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Clearing hydrants of snow, ice a full-time job

With a lot of snow down in the St. John’s metro area, snowclearing crews are working around the clock to get streets and sidewalks opened up again. Crews also have to make sure the 3,200 fire hydrants in the city are clear in the event one is needed by firefighters. Monday morning, City of St. John’s environmental services operator employee Paul Winsor was shovelling out a fire hydrant on Cumberland Crescent. Because of the number of hydrants that must be cleared, the city and the St. John’s Regional Fire Department are hoping residents can lend a hand — when possible — and clear out a hydrant near their residences.
With a lot of snow down in the St. John’s metro area, snowclearing crews are working around the clock to get streets and sidewalks opened up again. Crews also have to make sure the 3,200 fire hydrants in the city are clear in the event one is needed by firefighters. Monday morning, City of St. John’s environmental services operator employee Paul Winsor was shovelling out a fire hydrant on Cumberland Crescent. Because of the number of hydrants that must be cleared, the city and the St. John’s Regional Fire Department are hoping residents can lend a hand — when possible — and clear out a hydrant near their residences. - Joe Gibbons

St. John’s residents who are able are encouraged to lend a hand

A recent rash of mixed weather has left many of the city’s 3,200 fire hydrants covered in snow and ice, and the city and fire department are asking residents to help shovel them out.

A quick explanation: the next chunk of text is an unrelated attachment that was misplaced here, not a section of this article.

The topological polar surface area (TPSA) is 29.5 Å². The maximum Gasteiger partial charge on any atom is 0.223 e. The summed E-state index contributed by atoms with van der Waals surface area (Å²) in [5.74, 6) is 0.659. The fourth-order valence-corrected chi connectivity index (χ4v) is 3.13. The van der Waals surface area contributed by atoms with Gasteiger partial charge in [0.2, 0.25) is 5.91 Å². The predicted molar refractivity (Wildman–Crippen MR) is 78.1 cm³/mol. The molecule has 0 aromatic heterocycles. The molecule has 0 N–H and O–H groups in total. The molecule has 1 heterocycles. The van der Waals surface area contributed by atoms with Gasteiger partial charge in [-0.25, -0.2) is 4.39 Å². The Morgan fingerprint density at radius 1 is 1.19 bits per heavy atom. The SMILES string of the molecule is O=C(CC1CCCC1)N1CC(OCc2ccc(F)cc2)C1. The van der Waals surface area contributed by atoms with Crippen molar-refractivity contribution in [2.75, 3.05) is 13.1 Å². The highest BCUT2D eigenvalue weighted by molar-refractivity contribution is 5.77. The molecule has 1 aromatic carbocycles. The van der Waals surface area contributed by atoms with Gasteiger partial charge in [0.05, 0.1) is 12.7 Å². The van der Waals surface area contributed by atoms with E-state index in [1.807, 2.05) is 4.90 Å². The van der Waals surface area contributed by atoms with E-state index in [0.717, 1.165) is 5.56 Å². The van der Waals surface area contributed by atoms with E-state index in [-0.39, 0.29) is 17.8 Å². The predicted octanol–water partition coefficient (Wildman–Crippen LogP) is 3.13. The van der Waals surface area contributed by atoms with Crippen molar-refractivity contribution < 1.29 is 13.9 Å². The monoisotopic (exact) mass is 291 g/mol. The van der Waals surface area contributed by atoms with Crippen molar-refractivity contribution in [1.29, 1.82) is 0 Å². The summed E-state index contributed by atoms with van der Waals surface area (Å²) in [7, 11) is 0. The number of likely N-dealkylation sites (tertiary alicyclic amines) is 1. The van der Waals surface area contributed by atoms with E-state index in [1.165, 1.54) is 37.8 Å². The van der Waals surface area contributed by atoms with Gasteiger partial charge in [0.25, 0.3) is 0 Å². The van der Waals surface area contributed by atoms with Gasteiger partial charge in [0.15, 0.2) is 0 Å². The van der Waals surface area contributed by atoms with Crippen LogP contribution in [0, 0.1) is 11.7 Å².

“The city and the St. John’s Regional Fire Department appreciate the public’s help to keep hydrants clear near their property following a storm. By working together, we can help keep our neighborhoods safe. Once the snowplows finish widening roads following a snow event, the city begins the process to clear all hydrants,’’ Coun. Ian Froude, lead for the public works department, said Monday afternoon.
“The city has over 3,200 hydrants and it typically takes five to seven working days to clear the snow from all the hydrants.”
Normally, according to St. John’s Regional Fire Department Capt. Mike Maher, clearing snow from hydrants is done by City of St. John’s maintenance crews.
“With that, if possible, we would encourage residents to try and clear a hydrant near their homes,’’ Maher said Monday.
“If they can clean them, that is great, as it makes it safer for them and others in the neighbourhood. So I would say if they can clear them, go for it.’’
Maher sad that based on the high number of hydrants in the city, keeping them all clear is an issue, as crews are already taxed.

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